I don’t use any string from it, but I COULDN’T throw it away. Actually, it may be part of the reason that I save parachute cord, but that I do find uses for every day.

    • You still have the legendary Big Ball of String?! That was actually the first thing I ever bought from a yard sale—for a quarter, from a family on Ford Street whose Depression-era grandma had saved it—when I was ten years old (perhaps the first indication that I was turning into my mother). Mom used it, and never had to buy string again, and I swear it never got any smaller.

  3. My grandchildren give me that look of “why are you saving plastic bags/bread ties” look every time they are here for a holiday. I just smile as I remember washing out diapers before they went into the washing machine- no pampers for my small ones…folding paper bags for reuse with our school lunches…..the washed out jar collection just in case we needed them for something else later on!! I cherish these memories as I tell myself that I can never know or hope to know what was or could be like to live through the depression era where reuse was way ahead of its time. Cheers for grand parents/great grand parents for being far ahead of their time.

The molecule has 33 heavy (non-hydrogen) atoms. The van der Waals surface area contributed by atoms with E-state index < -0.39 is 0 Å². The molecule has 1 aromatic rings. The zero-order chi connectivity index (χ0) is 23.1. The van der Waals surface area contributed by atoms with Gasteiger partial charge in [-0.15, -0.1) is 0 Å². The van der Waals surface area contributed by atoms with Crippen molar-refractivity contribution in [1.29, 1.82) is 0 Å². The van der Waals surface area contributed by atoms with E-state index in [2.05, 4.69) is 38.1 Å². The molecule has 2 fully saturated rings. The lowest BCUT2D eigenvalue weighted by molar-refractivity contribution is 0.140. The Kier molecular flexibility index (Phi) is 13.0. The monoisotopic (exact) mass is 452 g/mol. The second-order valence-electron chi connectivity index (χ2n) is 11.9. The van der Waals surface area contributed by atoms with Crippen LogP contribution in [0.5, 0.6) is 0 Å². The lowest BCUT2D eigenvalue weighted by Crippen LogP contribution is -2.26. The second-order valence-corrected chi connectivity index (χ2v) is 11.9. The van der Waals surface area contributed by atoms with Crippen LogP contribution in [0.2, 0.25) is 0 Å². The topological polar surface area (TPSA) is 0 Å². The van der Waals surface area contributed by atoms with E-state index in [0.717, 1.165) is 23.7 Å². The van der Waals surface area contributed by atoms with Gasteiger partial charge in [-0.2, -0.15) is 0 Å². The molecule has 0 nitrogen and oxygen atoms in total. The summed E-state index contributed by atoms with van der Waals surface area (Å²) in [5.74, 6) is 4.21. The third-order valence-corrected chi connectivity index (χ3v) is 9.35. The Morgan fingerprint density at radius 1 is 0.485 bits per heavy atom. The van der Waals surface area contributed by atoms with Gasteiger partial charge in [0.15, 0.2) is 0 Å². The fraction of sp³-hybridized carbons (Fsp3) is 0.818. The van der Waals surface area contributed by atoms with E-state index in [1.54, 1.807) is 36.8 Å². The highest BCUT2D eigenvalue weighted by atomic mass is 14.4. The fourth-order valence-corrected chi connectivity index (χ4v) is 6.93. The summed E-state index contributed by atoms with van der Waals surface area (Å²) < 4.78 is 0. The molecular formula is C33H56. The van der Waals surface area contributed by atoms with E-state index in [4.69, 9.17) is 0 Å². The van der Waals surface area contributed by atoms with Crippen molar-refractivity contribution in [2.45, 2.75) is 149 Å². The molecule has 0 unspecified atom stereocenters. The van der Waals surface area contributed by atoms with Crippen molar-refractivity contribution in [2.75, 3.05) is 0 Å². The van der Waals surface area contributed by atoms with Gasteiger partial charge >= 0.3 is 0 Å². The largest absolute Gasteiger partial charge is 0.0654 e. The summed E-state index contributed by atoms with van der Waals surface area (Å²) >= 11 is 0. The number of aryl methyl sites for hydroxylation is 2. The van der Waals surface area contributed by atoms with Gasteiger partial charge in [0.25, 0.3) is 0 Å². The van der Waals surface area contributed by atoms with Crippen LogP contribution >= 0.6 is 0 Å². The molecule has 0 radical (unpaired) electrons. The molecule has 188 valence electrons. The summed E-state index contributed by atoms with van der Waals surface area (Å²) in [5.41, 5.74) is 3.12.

4. It feels as if our species has traded being responsible for having convenience, and at what cost ? We’ve trashed our planet, for our convenience. We’re leaving a mess for the generations to come, but hey, we want convenience, and we want it now. That someone should have to be responsible and bring a reusable shopping bag is downright unAmerican. Our species is hard wired to seek out the better way. So we are capable of fixing our greatest failure, but won’t do a damn thing, because we’ve become lazy, irresponsible zombies, who find it too excruciatingly inconvienced to not be provided with plastic bags and, OMG, drinking straws.